For instance, if you have $10,000 in ETH and are bullish, you might use it as collateral to deposit it in Pando and borrow $5,000 in USDC, then exchange it for another $5,000 in ETH. In comparison to your $10,000 starting capital, you will receive a $15,000 exposure in ETH, which is the same as a 1.5x leverage.
Similarly, if you are bearish, you can choose to deposit stable coins like pUSD or USDT and borrow ETH. If the value of ETH falls, you can sell it back and pay off your debt by purchasing it at a lower cost.
Note that in this case, since you would be borrowing funds from a decentralized protocol, if the value of collateral decreases or the value of what you borrow increases beyond a certain threshold, you might get liquidated.
After talking about breaking down what arbitrage and leverage is, it’s important to know the risks involved in arbitrage and leverage trading investments.
DeFi Arbitrage and leveraging Risks
Arbitrage opportunities may become unprofitable as a result of fluctuating Ethereum gas prices. The fact that these transactions are only initiated at a specific gas price makes batch transactions a requirement. However, until the transaction is completed, the opportunities can be lost.
A stablecoin can also be surprisingly unstable, as the UST example illustrates. The level of risk involved in asset arbitrage is frequently arbitrary. While one individual might be certain that USDT can never fail, another person might not share that belief. This contributes to the initial occurrence of stablecoin de-pegs.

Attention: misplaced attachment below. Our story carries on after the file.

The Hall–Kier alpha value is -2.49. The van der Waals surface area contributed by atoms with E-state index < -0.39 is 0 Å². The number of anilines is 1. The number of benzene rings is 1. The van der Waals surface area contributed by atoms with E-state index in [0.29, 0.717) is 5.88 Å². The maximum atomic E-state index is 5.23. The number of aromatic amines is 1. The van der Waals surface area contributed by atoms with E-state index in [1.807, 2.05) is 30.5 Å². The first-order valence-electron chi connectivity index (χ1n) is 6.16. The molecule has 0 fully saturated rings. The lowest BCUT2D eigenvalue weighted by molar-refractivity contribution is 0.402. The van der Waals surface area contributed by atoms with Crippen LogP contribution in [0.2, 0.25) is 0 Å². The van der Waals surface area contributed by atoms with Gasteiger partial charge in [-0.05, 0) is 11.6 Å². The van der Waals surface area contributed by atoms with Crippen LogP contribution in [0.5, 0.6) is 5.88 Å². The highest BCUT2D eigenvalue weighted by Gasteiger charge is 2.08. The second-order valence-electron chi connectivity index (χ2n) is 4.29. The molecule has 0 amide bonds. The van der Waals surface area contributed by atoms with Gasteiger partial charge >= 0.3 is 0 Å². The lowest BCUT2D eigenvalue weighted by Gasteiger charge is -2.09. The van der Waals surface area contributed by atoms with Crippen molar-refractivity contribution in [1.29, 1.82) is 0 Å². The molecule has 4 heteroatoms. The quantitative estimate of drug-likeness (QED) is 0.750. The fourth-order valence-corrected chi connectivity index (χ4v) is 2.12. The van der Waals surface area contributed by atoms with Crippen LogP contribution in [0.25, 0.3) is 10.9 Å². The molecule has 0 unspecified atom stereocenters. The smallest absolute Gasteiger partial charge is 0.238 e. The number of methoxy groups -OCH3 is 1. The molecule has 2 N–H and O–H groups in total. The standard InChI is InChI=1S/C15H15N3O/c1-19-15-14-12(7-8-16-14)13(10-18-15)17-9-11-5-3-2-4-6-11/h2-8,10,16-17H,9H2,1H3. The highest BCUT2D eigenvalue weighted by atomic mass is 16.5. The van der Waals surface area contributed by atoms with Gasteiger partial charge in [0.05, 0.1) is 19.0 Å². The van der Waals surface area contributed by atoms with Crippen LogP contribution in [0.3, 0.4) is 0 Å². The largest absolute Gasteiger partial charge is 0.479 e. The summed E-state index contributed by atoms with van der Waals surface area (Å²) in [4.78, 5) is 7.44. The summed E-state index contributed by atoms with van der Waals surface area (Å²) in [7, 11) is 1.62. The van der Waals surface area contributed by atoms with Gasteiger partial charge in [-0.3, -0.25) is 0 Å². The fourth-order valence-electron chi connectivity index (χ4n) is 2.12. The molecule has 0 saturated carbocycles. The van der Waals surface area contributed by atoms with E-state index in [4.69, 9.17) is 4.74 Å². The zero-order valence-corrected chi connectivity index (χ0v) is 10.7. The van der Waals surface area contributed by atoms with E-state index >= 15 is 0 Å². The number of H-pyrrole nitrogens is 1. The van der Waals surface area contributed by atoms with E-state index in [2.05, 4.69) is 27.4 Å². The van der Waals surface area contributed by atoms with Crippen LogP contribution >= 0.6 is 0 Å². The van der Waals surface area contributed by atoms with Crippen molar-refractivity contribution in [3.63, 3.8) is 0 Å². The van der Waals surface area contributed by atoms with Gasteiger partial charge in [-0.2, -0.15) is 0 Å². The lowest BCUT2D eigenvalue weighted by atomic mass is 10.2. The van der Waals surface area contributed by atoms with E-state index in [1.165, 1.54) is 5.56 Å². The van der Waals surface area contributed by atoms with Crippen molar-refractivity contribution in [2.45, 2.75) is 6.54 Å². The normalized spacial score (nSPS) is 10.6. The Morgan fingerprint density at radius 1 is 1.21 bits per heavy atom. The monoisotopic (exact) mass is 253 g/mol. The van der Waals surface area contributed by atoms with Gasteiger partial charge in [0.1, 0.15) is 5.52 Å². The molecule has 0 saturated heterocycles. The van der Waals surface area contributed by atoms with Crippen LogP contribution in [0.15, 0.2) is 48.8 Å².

You risk being liquidated if the value of the collateral drops below a particular point or the value of the borrowed funds rises over that point.
Using Pando Product Suite to Navigate Arbitrage and Leverage Trading
Pando is a decentralized network of finance protocols built on the Mixin Network, to give crypto investors an all-in-one platform.
The platform offers a derivatives liquidity pool to generate a stablecoin “pUSD”, the Pando network native token. The stable coin can be swapped on 4swap into any coin of your choice, and used to perform arbitrages outside the network.The Pando lake / 4swap protocol of the network is one of the fastest platform to swap coins.
To perform leverage trade as explained under “leverage in DeFi”, you can visit Pando Ring, a protocol built to implement borrowing and lending.
Bigger gains and higher risks go hand-in-hand with leverage. Different financial products might offer traders leveraged exposure in very different ways. Leveraged products, particularly in DeFi, may be driven by cutting-edge models and fresh approaches to liquidity that are uncommon in conventional finance.
Arbitration may sound exciting but it can be ineffective. Opportunities for simple arbitrage are undoubtedly scarce and transient. Arbitrage in DeFi needs to be done consistently, which calls for understanding of coding to create effective bots and proficiency interfacing with various exchanges and blockchain ecosystems. It requires certain technical skills to perform profitable ones.
Before trading with leverage and arbitrage, consumers should be aware of the models being used and conduct in-depth independent researches.
The information contained in this article is for informational purposes only and does not constitute financial, investment, or other professional advice. The views expressed in this article are those of the author and do not necessarily represent the views of the company or organization they work for or Pando. Any investment decisions made by the reader should be made after consulting with their own financial advisor and conducting their own research. The author and the company or organization they work for and Pando will not be liable for any financial losses incurred as a result of reliance on the information contained in this article.